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I'm using Node.JS with Socket.IO and Express. My goal is to create a module that creates a custom Socket.IO+Express server, loaded with all the functions that my application needs. For example, keeping track of the number of clients connected at any given time.

The catch is, I'd like to have the server work as a class, if possible. I've seen other Node.JS modules use classes just fine (including Socket.IO itself) so I assume it shouldn't conflict with Node's module-oriented architecture. The reason why I need it to work with classes is that I want to be able to create multiple instances of the server with ease.

Here's what I have (simplified for brevity):


var myserver = require("./myserver");
var myserver1 = myserver.createServer();
var myserver2 = myserver.createServer();

myserver1.port = 8080;
myserver2.port = 8081;



var io = require("");
var express = require("express");
var path = require("path");

function MyServer()
     this.port = 8080;
     this.expressServer = null;
     this.ioServer = null;

     this.clientCount = 0;

Server.prototype.getClientCount = function()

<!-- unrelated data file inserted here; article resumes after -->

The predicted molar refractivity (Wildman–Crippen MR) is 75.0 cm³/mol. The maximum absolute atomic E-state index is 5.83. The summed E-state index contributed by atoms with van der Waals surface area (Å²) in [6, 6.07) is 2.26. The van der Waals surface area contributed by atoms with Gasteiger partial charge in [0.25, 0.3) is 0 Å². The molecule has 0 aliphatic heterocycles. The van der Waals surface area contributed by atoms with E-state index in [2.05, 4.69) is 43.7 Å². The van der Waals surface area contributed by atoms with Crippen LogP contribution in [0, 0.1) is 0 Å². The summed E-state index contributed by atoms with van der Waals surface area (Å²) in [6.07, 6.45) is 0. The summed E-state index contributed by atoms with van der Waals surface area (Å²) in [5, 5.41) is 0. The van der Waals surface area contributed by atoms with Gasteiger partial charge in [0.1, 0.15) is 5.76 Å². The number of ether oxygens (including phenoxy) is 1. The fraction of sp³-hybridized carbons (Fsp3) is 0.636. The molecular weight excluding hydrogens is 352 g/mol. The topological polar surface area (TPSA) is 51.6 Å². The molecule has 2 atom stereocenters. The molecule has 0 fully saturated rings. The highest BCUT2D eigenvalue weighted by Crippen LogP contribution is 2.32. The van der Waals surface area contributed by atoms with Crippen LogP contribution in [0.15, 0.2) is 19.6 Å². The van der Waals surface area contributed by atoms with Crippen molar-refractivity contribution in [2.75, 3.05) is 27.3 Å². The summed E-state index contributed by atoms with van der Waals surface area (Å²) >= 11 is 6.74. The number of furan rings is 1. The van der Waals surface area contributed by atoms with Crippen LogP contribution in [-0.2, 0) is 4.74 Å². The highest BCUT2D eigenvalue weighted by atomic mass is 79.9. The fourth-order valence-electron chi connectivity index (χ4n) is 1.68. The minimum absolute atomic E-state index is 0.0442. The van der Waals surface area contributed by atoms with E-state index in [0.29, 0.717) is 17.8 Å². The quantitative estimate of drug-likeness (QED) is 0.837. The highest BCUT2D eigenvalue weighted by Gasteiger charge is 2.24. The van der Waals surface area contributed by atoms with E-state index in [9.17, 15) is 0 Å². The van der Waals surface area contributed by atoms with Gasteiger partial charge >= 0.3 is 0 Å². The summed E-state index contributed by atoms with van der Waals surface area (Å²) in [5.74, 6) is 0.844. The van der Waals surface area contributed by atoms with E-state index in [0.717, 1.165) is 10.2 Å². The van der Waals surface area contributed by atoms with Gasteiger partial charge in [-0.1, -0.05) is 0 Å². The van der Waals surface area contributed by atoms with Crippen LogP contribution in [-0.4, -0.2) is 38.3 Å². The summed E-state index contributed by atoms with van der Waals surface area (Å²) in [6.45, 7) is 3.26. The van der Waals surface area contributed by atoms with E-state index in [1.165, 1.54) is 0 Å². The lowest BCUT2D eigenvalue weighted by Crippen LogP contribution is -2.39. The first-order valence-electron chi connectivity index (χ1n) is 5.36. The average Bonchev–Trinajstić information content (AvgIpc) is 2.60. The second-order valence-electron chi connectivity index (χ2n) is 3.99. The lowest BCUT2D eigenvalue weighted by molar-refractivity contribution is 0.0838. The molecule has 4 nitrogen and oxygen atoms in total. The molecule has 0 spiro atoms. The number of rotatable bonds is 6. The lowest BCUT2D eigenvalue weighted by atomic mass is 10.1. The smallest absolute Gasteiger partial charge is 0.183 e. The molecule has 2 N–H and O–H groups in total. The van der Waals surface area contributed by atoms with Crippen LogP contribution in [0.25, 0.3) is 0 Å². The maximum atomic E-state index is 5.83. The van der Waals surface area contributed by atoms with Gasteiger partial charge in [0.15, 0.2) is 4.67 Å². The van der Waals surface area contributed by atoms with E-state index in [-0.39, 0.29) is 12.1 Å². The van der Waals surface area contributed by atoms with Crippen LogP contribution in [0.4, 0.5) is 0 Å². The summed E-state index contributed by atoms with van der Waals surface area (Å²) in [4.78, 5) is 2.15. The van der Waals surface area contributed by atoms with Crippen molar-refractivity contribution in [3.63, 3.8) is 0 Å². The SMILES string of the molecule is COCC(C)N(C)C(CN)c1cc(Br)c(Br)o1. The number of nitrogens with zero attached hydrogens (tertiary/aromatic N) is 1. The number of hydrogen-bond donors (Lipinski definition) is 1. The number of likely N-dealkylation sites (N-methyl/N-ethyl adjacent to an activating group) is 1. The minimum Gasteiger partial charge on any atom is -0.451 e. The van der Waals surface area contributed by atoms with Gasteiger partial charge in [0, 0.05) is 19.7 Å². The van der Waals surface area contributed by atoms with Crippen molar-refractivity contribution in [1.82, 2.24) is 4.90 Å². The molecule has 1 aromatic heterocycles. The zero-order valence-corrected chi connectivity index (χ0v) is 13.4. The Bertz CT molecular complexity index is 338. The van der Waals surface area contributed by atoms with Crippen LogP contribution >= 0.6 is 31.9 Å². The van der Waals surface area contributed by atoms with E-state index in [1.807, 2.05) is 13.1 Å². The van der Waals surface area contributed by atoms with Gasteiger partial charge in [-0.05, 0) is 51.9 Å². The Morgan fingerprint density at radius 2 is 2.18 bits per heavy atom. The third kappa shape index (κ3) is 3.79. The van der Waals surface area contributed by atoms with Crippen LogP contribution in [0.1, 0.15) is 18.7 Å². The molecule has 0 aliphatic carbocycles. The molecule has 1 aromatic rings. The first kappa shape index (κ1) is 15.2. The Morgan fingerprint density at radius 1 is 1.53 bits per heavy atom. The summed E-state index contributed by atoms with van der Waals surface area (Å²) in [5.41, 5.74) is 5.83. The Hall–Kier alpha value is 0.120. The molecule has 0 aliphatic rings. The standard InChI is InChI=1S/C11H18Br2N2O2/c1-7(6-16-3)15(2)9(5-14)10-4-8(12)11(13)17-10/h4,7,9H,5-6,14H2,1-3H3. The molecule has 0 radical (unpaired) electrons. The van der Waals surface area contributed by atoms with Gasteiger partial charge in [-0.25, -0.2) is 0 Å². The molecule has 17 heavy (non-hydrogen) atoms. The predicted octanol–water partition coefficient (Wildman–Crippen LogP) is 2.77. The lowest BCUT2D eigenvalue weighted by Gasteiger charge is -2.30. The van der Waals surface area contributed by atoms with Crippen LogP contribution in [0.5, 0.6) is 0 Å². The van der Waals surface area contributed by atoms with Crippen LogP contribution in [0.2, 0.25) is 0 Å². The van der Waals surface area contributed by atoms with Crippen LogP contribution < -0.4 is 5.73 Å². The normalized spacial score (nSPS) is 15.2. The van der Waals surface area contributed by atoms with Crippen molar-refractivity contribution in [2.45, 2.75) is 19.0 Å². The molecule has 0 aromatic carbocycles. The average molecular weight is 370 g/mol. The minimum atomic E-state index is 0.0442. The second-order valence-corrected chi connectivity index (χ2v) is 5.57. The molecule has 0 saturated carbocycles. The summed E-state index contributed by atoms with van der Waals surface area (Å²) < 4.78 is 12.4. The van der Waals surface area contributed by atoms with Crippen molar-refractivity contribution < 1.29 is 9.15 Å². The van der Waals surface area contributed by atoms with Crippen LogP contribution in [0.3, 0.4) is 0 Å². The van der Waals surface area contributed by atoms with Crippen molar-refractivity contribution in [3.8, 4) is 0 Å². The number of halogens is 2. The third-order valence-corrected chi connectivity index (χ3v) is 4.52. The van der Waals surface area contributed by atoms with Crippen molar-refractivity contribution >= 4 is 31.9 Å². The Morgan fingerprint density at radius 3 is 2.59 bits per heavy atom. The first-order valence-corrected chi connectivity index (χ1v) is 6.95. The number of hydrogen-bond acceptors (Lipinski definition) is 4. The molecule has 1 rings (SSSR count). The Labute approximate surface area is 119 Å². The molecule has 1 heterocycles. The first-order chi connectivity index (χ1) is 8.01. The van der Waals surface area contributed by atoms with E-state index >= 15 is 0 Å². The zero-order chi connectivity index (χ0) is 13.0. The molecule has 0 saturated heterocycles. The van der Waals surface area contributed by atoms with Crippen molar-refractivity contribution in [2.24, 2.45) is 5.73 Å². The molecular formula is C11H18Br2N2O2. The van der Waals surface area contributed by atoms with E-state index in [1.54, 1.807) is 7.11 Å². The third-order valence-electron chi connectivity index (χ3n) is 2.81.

return this.clientCount;

Server.prototype.start = function()
    this.expressServer = express.createServer();
    this.ioServer      = io.listen(this.expressServer);

            console.log(this.clientCount + " clients connected.");

exports.createServer = function() { return new MyServer(); };

The code inside the "connection" callback is incorrect, because the this keyword in Socket.IO's callback refers to the client object that triggered the "connection" event, not to the MyServer object. So is there a way to access the clientCount property from inside the callback?

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1 Answer 1

up vote 3 down vote accepted

Create a proper closure by copying this into another a variable (most people like to call it self but some prefer that) and using it in your connection handler:

var self=this;
        console.log(self.clientCount + " clients connected.");
share|improve this answer
It works! I had previously tried to create a self variable for this purpose, but I had created it only in the constructor. I didn't realize it had to be created in the start method as well. – jSepia Jul 6 '12 at 17:52

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